BY MITCHELL ROSEN
MARRIAGE AND FAMILY THERAPIST
Often adolescents will come into my office and when asked to describe their feelings respond, "Do you know that song ...? It tells perfectly how I feel. Could you just listen to the song?" I always will. There is a universal calm that comes over most of us when what we experience is expressed by others.
The greatest artists, poets, songwriters and authors share this gift. They are able to put into their art an emotion that reaches out and leaves us feeling a little more connected. Their words and art are popular not because we are told it is great but because we relate to it.
Teenagers who say the lyrics of a song expresses who they are or what they experience are usually telling us they have felt understood. As a therapist my hope is the child will learn to speak for themselves, but in the short run, feeling understood is one of the great healing experiences of life.
I have favorite artists that are able to put into words emotions that express what I'm going through or have experienced. When others cannot relate to them I feel confused; because it makes so much sense to me what is being said and the way the sentiment is conveyed. I'm sure I frustrate others when I say I don't get Picasso or Kierkegaard but Bob Dylan can put in one sentence the angst of my entire adolescence or Brian Wilson describes the innocence and wonder of those years better than any psychologist.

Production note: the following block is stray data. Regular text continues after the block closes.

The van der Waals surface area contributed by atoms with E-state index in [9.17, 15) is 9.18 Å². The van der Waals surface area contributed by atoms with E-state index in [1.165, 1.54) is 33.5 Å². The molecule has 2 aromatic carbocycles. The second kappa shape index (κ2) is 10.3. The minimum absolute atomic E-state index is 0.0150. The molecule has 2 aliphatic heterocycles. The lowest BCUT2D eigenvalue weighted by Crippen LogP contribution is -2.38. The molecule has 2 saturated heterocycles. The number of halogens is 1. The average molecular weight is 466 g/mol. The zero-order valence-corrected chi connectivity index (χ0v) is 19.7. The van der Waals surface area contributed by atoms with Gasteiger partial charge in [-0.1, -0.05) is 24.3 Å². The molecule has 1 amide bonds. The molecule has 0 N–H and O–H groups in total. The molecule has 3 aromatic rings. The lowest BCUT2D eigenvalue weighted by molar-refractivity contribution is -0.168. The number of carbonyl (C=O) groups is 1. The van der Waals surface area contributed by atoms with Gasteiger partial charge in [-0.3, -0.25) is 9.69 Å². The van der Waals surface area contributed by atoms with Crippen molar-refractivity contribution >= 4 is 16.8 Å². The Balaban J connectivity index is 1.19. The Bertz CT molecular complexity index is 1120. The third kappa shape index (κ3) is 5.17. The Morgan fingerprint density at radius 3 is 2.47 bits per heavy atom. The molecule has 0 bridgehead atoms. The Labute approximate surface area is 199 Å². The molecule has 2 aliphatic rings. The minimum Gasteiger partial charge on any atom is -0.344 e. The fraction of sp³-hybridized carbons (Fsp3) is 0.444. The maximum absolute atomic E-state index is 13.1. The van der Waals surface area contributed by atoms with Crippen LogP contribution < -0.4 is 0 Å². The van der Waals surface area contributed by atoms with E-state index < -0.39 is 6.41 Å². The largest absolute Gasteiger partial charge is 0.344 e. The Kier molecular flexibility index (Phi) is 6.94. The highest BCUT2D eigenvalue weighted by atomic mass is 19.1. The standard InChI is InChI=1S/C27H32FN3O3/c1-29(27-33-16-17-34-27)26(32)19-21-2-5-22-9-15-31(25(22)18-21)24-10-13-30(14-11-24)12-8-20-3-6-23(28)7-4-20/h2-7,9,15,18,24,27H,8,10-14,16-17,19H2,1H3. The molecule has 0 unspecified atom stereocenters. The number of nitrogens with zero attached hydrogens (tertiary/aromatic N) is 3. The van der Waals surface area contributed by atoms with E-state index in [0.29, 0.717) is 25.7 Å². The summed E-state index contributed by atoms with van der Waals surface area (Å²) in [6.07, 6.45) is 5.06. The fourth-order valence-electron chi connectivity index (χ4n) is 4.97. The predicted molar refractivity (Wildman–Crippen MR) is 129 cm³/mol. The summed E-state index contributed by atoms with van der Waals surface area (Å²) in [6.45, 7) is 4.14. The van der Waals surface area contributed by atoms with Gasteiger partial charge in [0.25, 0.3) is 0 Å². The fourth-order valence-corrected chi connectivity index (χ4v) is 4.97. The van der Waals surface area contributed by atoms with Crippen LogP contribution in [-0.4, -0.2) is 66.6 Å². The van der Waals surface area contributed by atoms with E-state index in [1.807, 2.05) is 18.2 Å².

I am patient when friends come to me and are excited to have me listen to a song or read a book that deeply touched them. When we agree, it's like sharing a wonderful secret, but when I read or listen and nothing happens, sheepishly I'll admit, "Sorry -- doesn't do it for me." I can see how crushed they are and then there becomes a distance neither of us wants. It is very intimate to share an artist or an author and to have them rebuffed? Well, it's hard not to take it personally.
My kids are patient when I listen to the oldies. They probably think it's all right but nothing compared to the musicians they prefer. For me, listening to a song from the time of my first kiss, the first time I drove by myself over Topanga Canyon or stayed up all night with a friend; these songs are the best songs. I know it, I feel it, I'm sure of it. In reality they're not, but to me they will always be reminders. Most of us long for the intensity of our "firsts" and the arts are one way we stay connected. Each generation, each person has their own special artists, so when a teenager tells me I've got to listen to a song, I'll put on the CD.
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